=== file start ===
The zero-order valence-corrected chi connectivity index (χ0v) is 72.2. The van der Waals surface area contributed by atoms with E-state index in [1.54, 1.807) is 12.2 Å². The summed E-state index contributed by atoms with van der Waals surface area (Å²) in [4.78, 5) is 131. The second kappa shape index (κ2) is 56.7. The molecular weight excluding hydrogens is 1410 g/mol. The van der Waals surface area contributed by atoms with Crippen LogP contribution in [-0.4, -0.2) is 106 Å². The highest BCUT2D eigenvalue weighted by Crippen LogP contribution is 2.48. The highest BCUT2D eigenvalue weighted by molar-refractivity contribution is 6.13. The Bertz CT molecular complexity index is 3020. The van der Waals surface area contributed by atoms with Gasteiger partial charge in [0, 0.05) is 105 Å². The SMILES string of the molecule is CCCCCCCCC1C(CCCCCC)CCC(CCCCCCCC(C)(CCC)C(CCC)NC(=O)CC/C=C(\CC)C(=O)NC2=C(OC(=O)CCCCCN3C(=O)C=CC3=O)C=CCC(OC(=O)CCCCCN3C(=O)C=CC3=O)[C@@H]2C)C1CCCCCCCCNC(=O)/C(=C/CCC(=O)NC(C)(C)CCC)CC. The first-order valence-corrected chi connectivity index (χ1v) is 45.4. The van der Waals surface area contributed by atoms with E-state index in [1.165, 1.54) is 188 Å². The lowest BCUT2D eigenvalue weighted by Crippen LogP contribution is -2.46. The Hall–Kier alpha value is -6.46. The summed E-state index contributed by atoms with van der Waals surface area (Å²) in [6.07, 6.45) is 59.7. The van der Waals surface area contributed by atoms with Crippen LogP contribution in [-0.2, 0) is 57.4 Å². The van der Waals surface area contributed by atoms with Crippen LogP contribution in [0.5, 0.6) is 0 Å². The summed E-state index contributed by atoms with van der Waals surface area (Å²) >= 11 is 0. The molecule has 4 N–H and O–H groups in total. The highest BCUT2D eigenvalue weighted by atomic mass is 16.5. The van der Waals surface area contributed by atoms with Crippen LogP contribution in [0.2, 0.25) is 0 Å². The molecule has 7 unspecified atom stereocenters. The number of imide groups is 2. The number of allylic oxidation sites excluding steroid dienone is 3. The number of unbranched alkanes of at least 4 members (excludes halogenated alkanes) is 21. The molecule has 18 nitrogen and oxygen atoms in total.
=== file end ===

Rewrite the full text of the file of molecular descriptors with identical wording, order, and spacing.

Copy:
The zero-order valence-corrected chi connectivity index (χ0v) is 72.2. The van der Waals surface area contributed by atoms with E-state index in [1.54, 1.807) is 12.2 Å². The summed E-state index contributed by atoms with van der Waals surface area (Å²) in [4.78, 5) is 131. The second kappa shape index (κ2) is 56.7. The molecular weight excluding hydrogens is 1410 g/mol. The van der Waals surface area contributed by atoms with Crippen LogP contribution in [-0.4, -0.2) is 106 Å². The highest BCUT2D eigenvalue weighted by Crippen LogP contribution is 2.48. The highest BCUT2D eigenvalue weighted by molar-refractivity contribution is 6.13. The Bertz CT molecular complexity index is 3020. The van der Waals surface area contributed by atoms with Gasteiger partial charge in [0, 0.05) is 105 Å². The SMILES string of the molecule is CCCCCCCCC1C(CCCCCC)CCC(CCCCCCCC(C)(CCC)C(CCC)NC(=O)CC/C=C(\CC)C(=O)NC2=C(OC(=O)CCCCCN3C(=O)C=CC3=O)C=CCC(OC(=O)CCCCCN3C(=O)C=CC3=O)[C@@H]2C)C1CCCCCCCCNC(=O)/C(=C/CCC(=O)NC(C)(C)CCC)CC. The first-order valence-corrected chi connectivity index (χ1v) is 45.4. The van der Waals surface area contributed by atoms with E-state index in [1.165, 1.54) is 188 Å². The lowest BCUT2D eigenvalue weighted by Crippen LogP contribution is -2.46. The Hall–Kier alpha value is -6.46. The summed E-state index contributed by atoms with van der Waals surface area (Å²) in [6.07, 6.45) is 59.7. The van der Waals surface area contributed by atoms with Crippen LogP contribution in [-0.2, 0) is 57.4 Å². The van der Waals surface area contributed by atoms with Crippen LogP contribution in [0.5, 0.6) is 0 Å². The summed E-state index contributed by atoms with van der Waals surface area (Å²) >= 11 is 0. The molecule has 4 N–H and O–H groups in total. The highest BCUT2D eigenvalue weighted by atomic mass is 16.5. The van der Waals surface area contributed by atoms with Crippen LogP contribution in [0.2, 0.25) is 0 Å². The molecule has 7 unspecified atom stereocenters. The number of imide groups is 2. The number of allylic oxidation sites excluding steroid dienone is 3. The number of unbranched alkanes of at least 4 members (excludes halogenated alkanes) is 21. The molecule has 18 nitrogen and oxygen atoms in total.